Effect of squat depth on net joint moments
The following chart shows the findings for the net joint moments at 90% 1RM loading, as calculated by the researchers using inverse dynamics. The chart shows that for the 90% loading, the moments of all three joints increased with squat depth. However, again, the increases were not the same for all muscle groups.
You can see that after the increase from 30 to 60 degrees knee/hip angle, the ankle plantar-flexors don’t work much harder with deeper squats. So squat depth doesn’t seem to affect the muscle torque that the ankle plantar-flexors have to produce, assuming that the weight is the same in both cases. However, in the case of the knee and hip extensors, the squat depth has a significant effect and the deeper that you squat, the greater the muscle torque that they have to produce. So deeper squats mean that you need a lot more glute, hamstring and quadriceps strength but not really much more soleus or gastrocnemius muscle strength.
Effect of squat load on net joint moments
The following chart shows the effect of squat load on the three joint moments, at 90 degrees of hip and knee angle. You can see from the chart that the ankle and hip moments increase with increasing load but the knee moment does not increase particularly, at least not compared with how much it increases with increasing squat depth.
This means that as the weight increases for the same depth of squat, the hip extensors and ankle plantar-flexors have to work a lot harder but the knee extensors don’t. The researchers note that a recent study by Hartmann (2012) found that partial squats were not effective at improving vertical jump performance, while parallel squats were effective. They also note that models have suggested that the knee extensors are more important in vertical jumping than the hip extensors, although other studies have suggested that this may depend on the actual jumping strategies of the athlete. Some athletes have been reported to use a hip-dominant jumping strategy while others have been found to use a knee-dominant strategy.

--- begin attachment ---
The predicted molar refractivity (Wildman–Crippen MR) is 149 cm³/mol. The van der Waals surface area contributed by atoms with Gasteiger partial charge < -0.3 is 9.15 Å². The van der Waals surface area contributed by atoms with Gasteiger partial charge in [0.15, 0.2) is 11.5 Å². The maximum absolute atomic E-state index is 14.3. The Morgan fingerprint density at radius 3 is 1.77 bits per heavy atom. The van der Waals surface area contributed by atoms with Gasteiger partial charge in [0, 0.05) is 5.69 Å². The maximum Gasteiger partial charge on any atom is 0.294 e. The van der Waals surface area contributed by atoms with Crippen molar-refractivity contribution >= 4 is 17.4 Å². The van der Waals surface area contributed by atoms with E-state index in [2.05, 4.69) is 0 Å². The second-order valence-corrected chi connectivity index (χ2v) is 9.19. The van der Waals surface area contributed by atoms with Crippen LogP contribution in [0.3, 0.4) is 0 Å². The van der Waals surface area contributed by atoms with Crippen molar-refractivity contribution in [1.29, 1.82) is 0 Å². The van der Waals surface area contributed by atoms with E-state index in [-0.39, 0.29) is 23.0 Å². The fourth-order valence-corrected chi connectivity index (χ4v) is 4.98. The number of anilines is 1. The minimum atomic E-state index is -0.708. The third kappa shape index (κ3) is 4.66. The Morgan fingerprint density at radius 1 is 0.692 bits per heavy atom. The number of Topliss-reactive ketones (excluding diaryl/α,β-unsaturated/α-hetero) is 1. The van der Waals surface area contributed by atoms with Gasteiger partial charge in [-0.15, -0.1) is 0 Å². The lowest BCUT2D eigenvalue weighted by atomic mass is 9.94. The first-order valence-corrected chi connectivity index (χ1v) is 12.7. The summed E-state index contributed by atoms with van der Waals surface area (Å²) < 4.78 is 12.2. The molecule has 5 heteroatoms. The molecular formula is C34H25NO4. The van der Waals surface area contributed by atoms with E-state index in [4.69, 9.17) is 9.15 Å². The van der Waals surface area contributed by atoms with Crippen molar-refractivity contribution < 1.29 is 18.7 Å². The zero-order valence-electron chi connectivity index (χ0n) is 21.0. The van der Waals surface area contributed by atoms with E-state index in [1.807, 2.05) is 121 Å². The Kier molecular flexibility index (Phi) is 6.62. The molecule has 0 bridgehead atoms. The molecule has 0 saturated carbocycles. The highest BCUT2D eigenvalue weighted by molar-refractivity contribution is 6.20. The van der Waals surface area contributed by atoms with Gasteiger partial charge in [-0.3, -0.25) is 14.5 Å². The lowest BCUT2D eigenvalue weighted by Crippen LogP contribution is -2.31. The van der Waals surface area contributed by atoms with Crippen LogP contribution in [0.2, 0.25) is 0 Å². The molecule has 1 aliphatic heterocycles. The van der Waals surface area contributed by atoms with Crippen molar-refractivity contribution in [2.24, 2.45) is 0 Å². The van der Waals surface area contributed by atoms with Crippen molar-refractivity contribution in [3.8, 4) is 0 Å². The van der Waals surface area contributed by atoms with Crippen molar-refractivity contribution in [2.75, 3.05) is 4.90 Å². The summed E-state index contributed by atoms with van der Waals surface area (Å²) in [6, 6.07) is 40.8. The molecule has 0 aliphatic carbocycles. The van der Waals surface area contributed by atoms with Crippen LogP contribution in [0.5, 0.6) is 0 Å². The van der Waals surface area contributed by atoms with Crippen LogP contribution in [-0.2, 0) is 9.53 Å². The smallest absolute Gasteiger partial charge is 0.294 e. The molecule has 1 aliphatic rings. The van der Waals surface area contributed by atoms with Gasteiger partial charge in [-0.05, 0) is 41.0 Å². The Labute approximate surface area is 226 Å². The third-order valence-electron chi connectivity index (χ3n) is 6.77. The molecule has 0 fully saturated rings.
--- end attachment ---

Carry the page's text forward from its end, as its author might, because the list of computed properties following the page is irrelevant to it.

Relative muscular effort findings
The researchers also calculated the relative muscular effort (RME) of the various squat depths and loads. The RME of a muscle group, such as the hip extensors, knee extensors and ankle plantar flexors, is calculated as its net joint moment for a given set of criteria divided by the maximum joint moment during its MVIC. RMEs are only interesting for multi-joint exercises, as for single-joint exercises the ratio of MVIC to the maximum net joint moment in a dynamic exercise should be 100% or thereabouts. However, for multi-joint exercises, the weakness of a particular muscle at a particular joint range of motion can prevent the other muscles from working to their maximum potential.
In this study, the researchers found that the greatest RME for each muscle group tended to occur at the greatest depth and load. However, they also noted that the RMEs of the muscles at a squat of 90% 1RM were very low in comparison to the intensity of the exercise. They noted that at 90% of 1RM, the ankle plantar-flexors were working at a RME of 71% of MVIC, the knee extensors were only working at 56% of MVIC and the hip extensors were working at 76% of MVIC. There are several possible explanations for this. The researchers suggest that the net joint torques ignore the forces that might be required to overcome antagonist co-contractions of the hamstrings that are required during the squats but not during the MVIC. While hamstring co-activation is required for hip extension, it may also be required at the knee for stabilization.